What does it take to be an elite rainmaker?

We asked the best in the business

When Perry Dellelce graduated from law school, at the University of Ottawa in 1990, he landed an articling position at one of the top firms on Bay Street. He hoped that this highly competitive placement would be a launching pad to a great legal career. But when his articling term ended, he was the only member of his cohort who wasn’t offered a job as an associate. “When you’re the only one out of 18 that doesn’t get hired back,” he says, “it can be very difficult to get an interview.”

Nonetheless, Dellelce was determined to work on Bay Street. “I certainly didn’t understand what it meant to work as a securities lawyer,” he says, “but I had always been interested in the stock market.” He decided, ultimately, to co-found a brand-new firm: Wildeboer Dellelce LLP.

In short order, the firm established a clear identity. “We knew from the outset that we wanted to do business law, and that transformed into corporate finance and transactional work,” says Dellelce. “We also wanted to be less bureaucratic than the larger firms. We wanted to be entrepreneurial and really understand our clients’ businesses.”

Before he could achieve any of those lofty goals, however, Dellelce had a more pressing priority: to continue finding new clients. “When many of my colleagues from law school began practising, they were able to focus on understanding statutes and caselaw,” he says. “My job was about meeting payroll, so I was focused on business development by necessity.”

Luckily, Dellelce was a natural rainmaker. Today, Wildeboer Dellelce is one of Bay Street’s leading corporate law firms, with more than three dozen lawyers in its ranks. That growth is the direct result of the firm’s track record for delivering topnotch legal advice and its business-development acumen.

In the legal profession, rainmakers are at the top of the hierarchy. If you have a proven ability to land new clients, you’re almost certain to take home the most money during compensation season. Not only that, you will become a prime target for poachers and recruiters, who will incessantly try to bribe you away from your current workplace. This culture is fuelled, in large part, by a pervasive belief that there is a limited supply of natural-born rainmakers who can dominate the cocktail-party circuit and bedazzle the business world with a hypnotic charm.

But this is a vast oversimplification. If you examine how Dellelce amassed a client roster, for instance, he didn’t rely on an innate superpower. In fact, there’s no reason that other lawyers cannot — with enough hard work — emulate his playbook.

Illustration of a suited man running on rain clouds

“The key component to my success over 27 years is meeting contacts, gaining contacts and staying in touch with them,” says Dellelce. He doesn’t expect to leave each meeting with a new paying customer; his objective is to maintain relationships with people who might, one day, call him for advice. And because he can’t predict which connection might turn into a client, he casts a wide net: “I meet with all sorts of contacts I’ve made over the years, at social and charitable events, as well as colleagues.”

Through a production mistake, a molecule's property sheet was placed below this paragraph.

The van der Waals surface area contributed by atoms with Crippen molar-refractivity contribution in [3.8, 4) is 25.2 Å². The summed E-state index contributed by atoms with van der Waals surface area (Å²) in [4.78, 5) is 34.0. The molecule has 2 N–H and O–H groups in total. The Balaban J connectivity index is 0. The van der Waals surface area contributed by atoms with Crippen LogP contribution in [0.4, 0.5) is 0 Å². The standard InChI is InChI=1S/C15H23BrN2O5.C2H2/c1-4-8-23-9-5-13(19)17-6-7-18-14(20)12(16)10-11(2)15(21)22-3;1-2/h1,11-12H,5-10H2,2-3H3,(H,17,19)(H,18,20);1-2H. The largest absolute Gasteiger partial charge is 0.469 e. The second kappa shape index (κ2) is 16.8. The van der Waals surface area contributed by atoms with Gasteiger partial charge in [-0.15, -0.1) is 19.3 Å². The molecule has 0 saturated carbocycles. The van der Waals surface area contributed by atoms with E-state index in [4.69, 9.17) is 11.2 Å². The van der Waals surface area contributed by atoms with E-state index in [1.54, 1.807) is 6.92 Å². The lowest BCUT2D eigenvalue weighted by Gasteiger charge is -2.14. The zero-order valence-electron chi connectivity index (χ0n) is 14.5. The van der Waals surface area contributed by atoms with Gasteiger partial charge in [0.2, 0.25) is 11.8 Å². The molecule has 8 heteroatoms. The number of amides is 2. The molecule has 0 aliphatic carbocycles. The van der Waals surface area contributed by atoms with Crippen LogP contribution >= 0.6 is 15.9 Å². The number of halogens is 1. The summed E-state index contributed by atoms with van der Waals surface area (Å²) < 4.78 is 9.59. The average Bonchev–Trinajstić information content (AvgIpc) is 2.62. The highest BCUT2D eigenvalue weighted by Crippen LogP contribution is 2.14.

In his view, the most junior members in the profession possess their own powerful networks. “If I had one piece of advice for any young lawyer wanting to hone their client-development skills, they should, from the very beginning, keep in touch with any contacts that have the potential to be clients,” he says. That includes connections they’ve made through their undergraduate degree, law school and extracurricular activities, as well as not-for-profit and philanthropic work. Those relationships should not be left to wither and die. “You can’t go through a 10- or 15-year career and see that your buddy becomes general counsel of a corporation and then call them up and ask them for legal work. You’ve got to be there all along.”

Is it possible, though, to cram so many meetings into a busy work schedule? “You do a coffee in the morning, a lunch and a coffee or two in the afternoon,” says Dellelce. “That’s three or four a day. If you’ve got eight hours of billable work, and you’ve got three hours of meetings that are one hour each, that’s 11 hours a day. Get used to it. But trust me: if you follow that formula, you’ll have a million-dollar book of business inside of two years.”

Dellelce, for his part, might take upwards of 1,000 non-client meetings over the course of a year. In his experience, rainmaking is a numbers game, and that’s the sort of volume that is required to initiate and develop business.